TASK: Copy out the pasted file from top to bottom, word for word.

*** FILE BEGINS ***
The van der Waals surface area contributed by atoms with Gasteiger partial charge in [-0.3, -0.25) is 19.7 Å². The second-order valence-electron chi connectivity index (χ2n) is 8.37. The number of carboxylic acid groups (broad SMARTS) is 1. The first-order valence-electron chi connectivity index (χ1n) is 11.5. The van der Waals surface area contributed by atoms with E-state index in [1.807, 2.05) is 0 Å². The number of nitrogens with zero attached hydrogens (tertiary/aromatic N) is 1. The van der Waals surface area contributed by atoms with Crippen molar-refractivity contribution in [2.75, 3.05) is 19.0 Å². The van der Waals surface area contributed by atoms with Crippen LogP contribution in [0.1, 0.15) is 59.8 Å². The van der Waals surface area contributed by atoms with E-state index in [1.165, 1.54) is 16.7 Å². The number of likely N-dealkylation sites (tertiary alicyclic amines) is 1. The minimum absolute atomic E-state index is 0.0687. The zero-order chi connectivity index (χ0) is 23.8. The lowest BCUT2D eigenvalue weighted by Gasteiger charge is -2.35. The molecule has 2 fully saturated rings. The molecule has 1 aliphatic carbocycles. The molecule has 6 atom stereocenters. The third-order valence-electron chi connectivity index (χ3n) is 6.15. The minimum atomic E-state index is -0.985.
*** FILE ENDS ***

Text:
The van der Waals surface area contributed by atoms with Gasteiger partial charge in [-0.3, -0.25) is 19.7 Å². The second-order valence-electron chi connectivity index (χ2n) is 8.37. The number of carboxylic acid groups (broad SMARTS) is 1. The first-order valence-electron chi connectivity index (χ1n) is 11.5. The van der Waals surface area contributed by atoms with E-state index in [1.807, 2.05) is 0 Å². The number of nitrogens with zero attached hydrogens (tertiary/aromatic N) is 1. The van der Waals surface area contributed by atoms with Crippen molar-refractivity contribution in [2.75, 3.05) is 19.0 Å². The van der Waals surface area contributed by atoms with Crippen LogP contribution in [0.1, 0.15) is 59.8 Å². The van der Waals surface area contributed by atoms with E-state index in [1.165, 1.54) is 16.7 Å². The number of likely N-dealkylation sites (tertiary alicyclic amines) is 1. The minimum absolute atomic E-state index is 0.0687. The zero-order chi connectivity index (χ0) is 23.8. The lowest BCUT2D eigenvalue weighted by Gasteiger charge is -2.35. The molecule has 2 fully saturated rings. The molecule has 1 aliphatic carbocycles. The molecule has 6 atom stereocenters. The third-order valence-electron chi connectivity index (χ3n) is 6.15. The minimum atomic E-state index is -0.985.